Doubts are being cast over the potential for huge U.S. commercial providers to successfully enter the British degree market after a major player again downgraded its near-term forecasts for growth in the sector.
A financial report filed earlier this year by BPP’s parent company Apollo Group shows that $220 million (£134 million) was taken off the value of Britain's only for-profit degree-awarding institution due to pessimism about the market's prospects.
It was the second time in six months that BPP, which was bought by Apollo Global, a subsidiary of Apollo Group, in 2009 for just over $600 million, has suffered a major "impairment" of its value.
End-of-year results filed by the company – the largest for-profit in the U.S. and owner of the University of Phoenix – with the U.S. Securities and Exchange Commission (SEC) last October recorded a $170.4 million downgrade.
In its latest statement -- filed with the SEC in March -- Apollo says that BPP, which focuses on business and law education, had "lower than expected" student numbers for its finance and accountancy courses. Apollo says it has also downgraded its forecasts for future years "as we now believe that we will likely experience further near-term declines."
Mark Brenner, senior vice president of external affairs at Apollo Group, insisted that BPP remained "absolutely" at the core of its long-term plans in the UK and continental Europe, adding that it was "incredibly optimistic" about BPP’s prospects. "We think that longer term, any short-term headwinds will dissipate," he said.
And Carl Lygo, BPP’s chief executive, warned against reading too much into the figures, claiming that the write-down gave Apollo "a lot more latitude to take a long-term view of the investment that it is putting into the U.K."
"It's a pretty shrewd move because you're creating a lot of room to maneuver. If the money is sitting there on your balance sheet rather than having been written off, you’re under more pressure to make short-term profits to achieve the valuation," he said.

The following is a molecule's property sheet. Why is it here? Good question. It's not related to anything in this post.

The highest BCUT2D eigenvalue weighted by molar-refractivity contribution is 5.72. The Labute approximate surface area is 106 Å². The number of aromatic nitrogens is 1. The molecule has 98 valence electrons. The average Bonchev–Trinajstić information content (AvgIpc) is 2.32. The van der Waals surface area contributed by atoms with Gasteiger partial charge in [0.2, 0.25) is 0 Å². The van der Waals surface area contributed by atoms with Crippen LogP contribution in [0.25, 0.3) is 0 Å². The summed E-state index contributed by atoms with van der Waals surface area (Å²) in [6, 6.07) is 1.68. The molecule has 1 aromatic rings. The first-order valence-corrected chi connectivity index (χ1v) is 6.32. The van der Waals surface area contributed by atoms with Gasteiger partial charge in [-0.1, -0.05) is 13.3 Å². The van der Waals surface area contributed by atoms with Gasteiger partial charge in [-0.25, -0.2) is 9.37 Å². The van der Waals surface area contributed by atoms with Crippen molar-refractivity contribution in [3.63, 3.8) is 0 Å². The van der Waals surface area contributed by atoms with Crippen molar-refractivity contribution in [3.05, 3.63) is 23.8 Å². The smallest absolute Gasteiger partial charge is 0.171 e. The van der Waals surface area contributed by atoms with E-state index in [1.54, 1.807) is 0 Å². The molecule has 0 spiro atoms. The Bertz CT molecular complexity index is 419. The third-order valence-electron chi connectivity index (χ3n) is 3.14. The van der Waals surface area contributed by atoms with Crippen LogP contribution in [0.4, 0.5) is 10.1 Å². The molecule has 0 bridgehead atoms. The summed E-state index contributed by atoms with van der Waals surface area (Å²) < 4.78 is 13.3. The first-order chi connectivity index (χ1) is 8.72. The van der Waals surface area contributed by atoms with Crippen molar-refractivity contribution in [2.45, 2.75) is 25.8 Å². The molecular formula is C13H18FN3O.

Despite repeated indications that ministers will make it easier for companies to compete with publicly funded universities, all eyes will be fixed on how much regulation accompanies the proposals.
Matt Robb, senior principal at the Parthenon Group, an international consultancy firm that advises on the higher education market, said the important distinction was whether regulation was about "quality" or "bureaucracy."
"If there is a huge amount of bureaucracy … then [for-profits] may say that compared with Brazil and other markets in the world, [Britain] is not worth the effort," he said. "But I would separate out meaningless bureaucracy that just raises costs from [regulation associated with] quality standards, which I suspect won’t intimidate them."
However, Roger Brown, professor of higher education policy at Liverpool Hope University, said he found it difficult to see how the government could without compromise create the incentives that for-profits craved. "The government faces a difficult balancing act – it has made such a song and dance about competition that it has to offer them some concessions, but it is hard to see how it can do that without diluting the rules on quality," he said.
A crucial aspect of the white paper will be how much more access to taxpayer-funded loans the government proposes to give to students of independent providers.
However, Robb predicted that even if there were a cap on numbers, for-profits would try to prove their ability to offer higher education to underrepresented groups in the expectation that the limit would be raised at a later date.
He also stressed that for-profits would still be interested in partnerships with publicly funded universities, and that traditional institutions in turn would modify any views of private providers as "the enemy."
"I think we will see more subtle and innovative ways of approaching the problem," he said.
Lygo said he was confident that BPP could grow its market share without help from the White Paper. But Sally Hunt, general secretary of the University and College Union, said Apollo was "banking" on the British government to help it out.
"As our universities struggle to cope with damaging cuts and students are hit with higher fees, it is not the role of the taxpayer to bail out privateers interested in making a fast buck out of higher education. If Apollo gets a foothold in the U.K., students will be the biggest losers."